WHAT HAPPENED IN A YEAR TO THE 2016 BIM MANDATE?

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Image Capture - NBS 2017
Image credits: RIBA Enterprises Ltd © 2017

Over a year on from the BIM 2016 government mandate and what’s changed? Not much on first glance at the recent NBS National BIM Survey 2017. Dig a little deeper though and a quiet transformation seems to be taking place one year on. It appears slow, painful, taking two steps forward and one step back but the BIM revolution is quietly rumbling away ready to take the next push onward.

Key points to note from the survey include:

  • When asked what the key barriers are to BIM adoption, 65% of respondents stated ‘No client demand’. The survey doesn’t clarify whether the lack of demand is from Government bodies alone, but the industry media consensus at present very much suggests this applies right across the board irrespective of whether they are private or public bodies.
  • Over a third of those attempting to implement the process of BIM are not clear on what they have to do to comply with the BIM mandate. One issue came up repeatedly: clients are not sufficiently educated to allow the BIM mandate to flourish fully. This is not just among clients commissioning smaller works; it is among government departments too.

Nevertheless, positives can be gleaned from the study to suggest the mandate is heading in the right direction:

  • BIM adoption has reached a high point this year. This suggests the efficiency gains in productivity, accuracy and stakeholder/project team engagement for consultants and the supply chain are becoming clearer for all to see.
  • 70% of respondents feel that BIM will help bring cost reduction in the design build and maintain life cycle. Sixty per cent see that BIM will help bring programme efficiencies, reducing time from inception to completion.
  • BIM awareness stands at 97%, with 62% of practices now actually using BIM on some of their projects, up from 8% from last year. It should be noted that interpretations of what exactly defines BIM is not at all common/consistent across the industry at present. I’d imagine that some of respondents in this 97% consider using BIM authoring software in isolation as being sufficient.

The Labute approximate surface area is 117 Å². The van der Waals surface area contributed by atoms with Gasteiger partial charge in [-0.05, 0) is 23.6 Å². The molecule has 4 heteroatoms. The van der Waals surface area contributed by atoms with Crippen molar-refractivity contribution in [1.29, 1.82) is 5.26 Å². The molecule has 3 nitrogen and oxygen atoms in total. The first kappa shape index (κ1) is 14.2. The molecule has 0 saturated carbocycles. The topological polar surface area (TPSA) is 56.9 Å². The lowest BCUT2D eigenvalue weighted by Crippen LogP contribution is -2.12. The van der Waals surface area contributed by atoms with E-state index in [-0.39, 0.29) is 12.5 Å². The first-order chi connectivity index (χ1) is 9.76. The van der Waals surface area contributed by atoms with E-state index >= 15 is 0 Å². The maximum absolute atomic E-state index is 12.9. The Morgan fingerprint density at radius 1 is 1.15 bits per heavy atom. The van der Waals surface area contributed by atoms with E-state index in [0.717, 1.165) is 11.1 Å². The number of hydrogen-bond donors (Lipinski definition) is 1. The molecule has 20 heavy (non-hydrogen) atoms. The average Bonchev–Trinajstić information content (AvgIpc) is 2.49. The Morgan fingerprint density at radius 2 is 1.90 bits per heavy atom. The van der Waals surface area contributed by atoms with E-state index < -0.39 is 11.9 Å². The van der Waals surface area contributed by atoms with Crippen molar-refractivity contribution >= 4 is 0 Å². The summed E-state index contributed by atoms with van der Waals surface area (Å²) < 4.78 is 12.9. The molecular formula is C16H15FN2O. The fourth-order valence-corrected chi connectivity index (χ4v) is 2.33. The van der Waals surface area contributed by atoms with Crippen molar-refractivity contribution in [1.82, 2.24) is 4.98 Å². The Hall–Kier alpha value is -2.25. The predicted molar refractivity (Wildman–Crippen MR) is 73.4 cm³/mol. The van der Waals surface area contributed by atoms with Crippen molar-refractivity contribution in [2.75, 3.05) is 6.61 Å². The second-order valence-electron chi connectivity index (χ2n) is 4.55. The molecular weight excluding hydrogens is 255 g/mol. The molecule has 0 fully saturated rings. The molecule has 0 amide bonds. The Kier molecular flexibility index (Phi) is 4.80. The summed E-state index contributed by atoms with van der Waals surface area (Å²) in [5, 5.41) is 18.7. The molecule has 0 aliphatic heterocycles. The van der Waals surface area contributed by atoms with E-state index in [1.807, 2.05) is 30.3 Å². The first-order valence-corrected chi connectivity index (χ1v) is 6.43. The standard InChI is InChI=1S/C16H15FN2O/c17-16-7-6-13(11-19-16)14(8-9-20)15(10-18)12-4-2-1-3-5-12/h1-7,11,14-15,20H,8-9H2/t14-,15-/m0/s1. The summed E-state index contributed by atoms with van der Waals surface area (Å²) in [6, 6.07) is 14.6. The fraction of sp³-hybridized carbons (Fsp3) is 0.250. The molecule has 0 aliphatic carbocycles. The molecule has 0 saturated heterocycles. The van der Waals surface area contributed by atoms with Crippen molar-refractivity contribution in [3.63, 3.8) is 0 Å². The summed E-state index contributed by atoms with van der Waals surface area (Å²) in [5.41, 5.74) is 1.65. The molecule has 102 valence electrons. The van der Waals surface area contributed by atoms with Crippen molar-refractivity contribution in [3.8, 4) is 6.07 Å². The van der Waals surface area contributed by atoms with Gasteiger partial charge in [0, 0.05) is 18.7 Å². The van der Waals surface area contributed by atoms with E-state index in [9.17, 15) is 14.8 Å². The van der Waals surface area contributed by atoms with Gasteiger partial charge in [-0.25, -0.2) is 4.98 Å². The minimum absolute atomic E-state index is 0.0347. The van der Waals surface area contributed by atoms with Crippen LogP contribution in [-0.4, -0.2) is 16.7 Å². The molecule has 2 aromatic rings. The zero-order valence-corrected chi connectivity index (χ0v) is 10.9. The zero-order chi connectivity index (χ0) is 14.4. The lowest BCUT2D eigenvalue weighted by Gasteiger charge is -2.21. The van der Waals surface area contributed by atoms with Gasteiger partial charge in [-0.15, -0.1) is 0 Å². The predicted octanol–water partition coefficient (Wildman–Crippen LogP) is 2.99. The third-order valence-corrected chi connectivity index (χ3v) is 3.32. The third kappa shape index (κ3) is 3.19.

• BIM maturity (Confidence levels): a majority of respondents describe themselves as confident in BIM. Fifty-five per cent being confident and 23% are not.
  • Seventy per cent responded that they had reached Level 2; this is the mandated level in which 3D models are created and collaborated on through, for example, a federated BIM model. As per comments above, this figure is debatable in the absence of an assessment against full BIM Level 2 compliance.

Judging by some of the results emerging from this survey, the transition to BIM Level 2 will likely take place in a more ad hoc and piecemeal/learning-on-the-go fashion in the short-term. Adoption across the industry and Clients especially appears not as structured as the government and industry BIM protagonists would like. The confusion surrounding what BIM Level 2 compliance requires may be in part to do with the vast amount of documentation associated with achieving compliance and it requires those who are (or willing to be) specialists in Information Management to champion it forcefully right from the top to bottom(vice-versa) of organisations. Simply put, it could be argued that a lot of consultants and client representatives alike are not particularly enthused with the idea of taking on the information management (PIM & TIM) roles associated with the process; not to mention the time and costs associated with adoption whilst attempting to deliver a live project.

This is reasoning may be emphasised by the survey results showing 75% of respondents replied that they were learning about BIM adoption and implementation mostly from their colleagues and therefore not relying on published standards and specifications.

To conclude, adopting BIM Level 2 standards clearly is not easy. It involves changing workflow methods and procedures and a adopting a collaborative project culture. However, those that have taken on the challenge have found it to be beneficial and the survey suggest only 4% of respondents wished they hadn’t started the process of transition towards a fully BIM compliant workflow. I do believe that questions need to be asked, now more than ever, on how to make BIM Level 2 compliance more ‘user friendly’ for both consultants and client bodies alike, so the industry can deliver the truly collaborative, efficient process and end-user benefits intended.

For access to the full survey report please click here – NBS BIM Survey 2017

Lanre Gbolade, @LGboladeBIM Enthusiast, Architect & Design Management Professional

 

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